A woman who fell pregnant with a contraceptive coil in place has told of her baby’s astonishing battle for survival.

 

Baby Misty weighed only 1lb 10oz when she was born by emergency section at 25 weeks after the coil turned septic and almost claimed the life of her mother as well.

Alice McLoughlin, 22, from Ruthin, in north Wales, had initially been told her surprise pregnancy was doomed when three attempts to remove the coil had failed.

But her daughter proved them all wrong despite being born 15 weeks premature.

Ms McLoughlin, a chef, said: ‘For the duration of my pregnancy it was like there was a war being waged in my tummy, my baby versus my coil.

 

‘It could have pierced her amniotic sac killing her at any moment and I feared every day would be the last. The coil was a constant threat but they just couldn’t get it out.

‘Everyone thought the coil would win and we would lose our baby to it. But my little girl was a fighter and kept battling.’

 

Doctors only managed to retrieve the contraceptive device after baby Misty was delivered after the coil triggered potentially deadly septicemia in Alice.

 

She said: ‘I was told every day the coil would probably kill my baby but in the end it nearly took me too. When they rushed me into theatre I thought that was it. Another two hours later I would have been dead.’

 

Alice says the ‘war of her womb,’ started when she discovered she was pregnant in January 2011 and assumed the copper coil she’d had fitted 18 months previously must have fallen out. Although surprised she said she was delighted to be expecting.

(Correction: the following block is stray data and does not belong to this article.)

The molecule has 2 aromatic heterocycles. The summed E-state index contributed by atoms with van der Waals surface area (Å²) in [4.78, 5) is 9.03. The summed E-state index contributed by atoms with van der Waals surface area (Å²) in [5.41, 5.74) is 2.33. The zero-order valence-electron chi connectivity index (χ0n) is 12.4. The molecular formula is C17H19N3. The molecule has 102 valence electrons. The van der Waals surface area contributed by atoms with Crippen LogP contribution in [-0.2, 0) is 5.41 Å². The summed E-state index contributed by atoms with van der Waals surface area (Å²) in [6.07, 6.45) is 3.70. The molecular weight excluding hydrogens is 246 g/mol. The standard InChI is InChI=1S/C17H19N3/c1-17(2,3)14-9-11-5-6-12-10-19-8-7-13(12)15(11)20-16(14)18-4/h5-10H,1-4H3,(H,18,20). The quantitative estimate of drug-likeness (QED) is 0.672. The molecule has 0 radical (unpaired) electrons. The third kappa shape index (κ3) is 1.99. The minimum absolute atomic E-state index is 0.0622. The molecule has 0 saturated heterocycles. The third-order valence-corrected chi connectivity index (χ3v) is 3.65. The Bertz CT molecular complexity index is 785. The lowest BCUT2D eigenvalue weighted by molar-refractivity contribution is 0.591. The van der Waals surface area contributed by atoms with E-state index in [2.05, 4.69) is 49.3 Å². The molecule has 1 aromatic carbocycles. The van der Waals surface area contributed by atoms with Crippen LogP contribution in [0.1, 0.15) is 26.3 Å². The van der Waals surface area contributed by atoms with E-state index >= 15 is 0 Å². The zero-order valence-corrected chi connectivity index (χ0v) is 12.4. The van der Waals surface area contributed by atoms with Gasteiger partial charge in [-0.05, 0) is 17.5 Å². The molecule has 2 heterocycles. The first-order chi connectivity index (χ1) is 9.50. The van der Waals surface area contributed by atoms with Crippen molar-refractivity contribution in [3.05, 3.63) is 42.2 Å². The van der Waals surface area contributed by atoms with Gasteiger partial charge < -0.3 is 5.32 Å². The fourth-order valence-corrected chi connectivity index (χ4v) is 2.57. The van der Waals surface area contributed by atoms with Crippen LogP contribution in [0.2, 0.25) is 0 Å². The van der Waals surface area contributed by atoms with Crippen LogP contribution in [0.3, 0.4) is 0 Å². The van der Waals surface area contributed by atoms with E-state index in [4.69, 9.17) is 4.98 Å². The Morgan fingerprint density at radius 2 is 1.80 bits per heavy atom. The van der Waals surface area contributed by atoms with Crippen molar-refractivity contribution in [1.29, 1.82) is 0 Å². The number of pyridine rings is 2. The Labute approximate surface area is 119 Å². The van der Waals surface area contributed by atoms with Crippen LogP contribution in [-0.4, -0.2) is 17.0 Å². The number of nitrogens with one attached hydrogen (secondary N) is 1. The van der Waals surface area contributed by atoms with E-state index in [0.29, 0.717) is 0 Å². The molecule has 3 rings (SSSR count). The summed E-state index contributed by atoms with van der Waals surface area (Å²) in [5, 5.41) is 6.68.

Her GP arranged a scan just to make sure the coil had become dislodged, but while she was waiting for the appointment Alice started bleeding and rushed to hospital fearing a miscarriage.

 

An ultra sound revealed the cause of the bleeding. The coil was still in place and dangerously close to her growing baby. The bleeding had been caused by it irritating the neck of the womb.

 

‘They told me they needed to get it out immediately before it killed my baby but there was a 50 per cent chance removing it would cause a miscarriage’, she said.

‘It was a no win situation because they told me if I left it in the complications would most likely kill my baby anyway.’

 

Only the threads that usually hang outside the womb had tucked themselves in meaning doctors couldn’t reach it and Alice was sent home to let nature take it’s course.

She suffered regular bleeding – a constant reminder of the battle being waged in her womb between the coil and the baby – but scans showed she had not miscarried.

Doctors tried to remove the coil once more but with no success.

 

When Alice reached 12 weeks she hoped it meant her baby was safe, but instead the risk of miscarriage became a risk of early labour, again with little hope of survival.

‘I was terrified because my partner and I desperately wanted our baby yet there was nothing I could do to protect her from the danger inside me. The one place she was supposed to be safe had become a minefield,’ Ms McLoughlin said.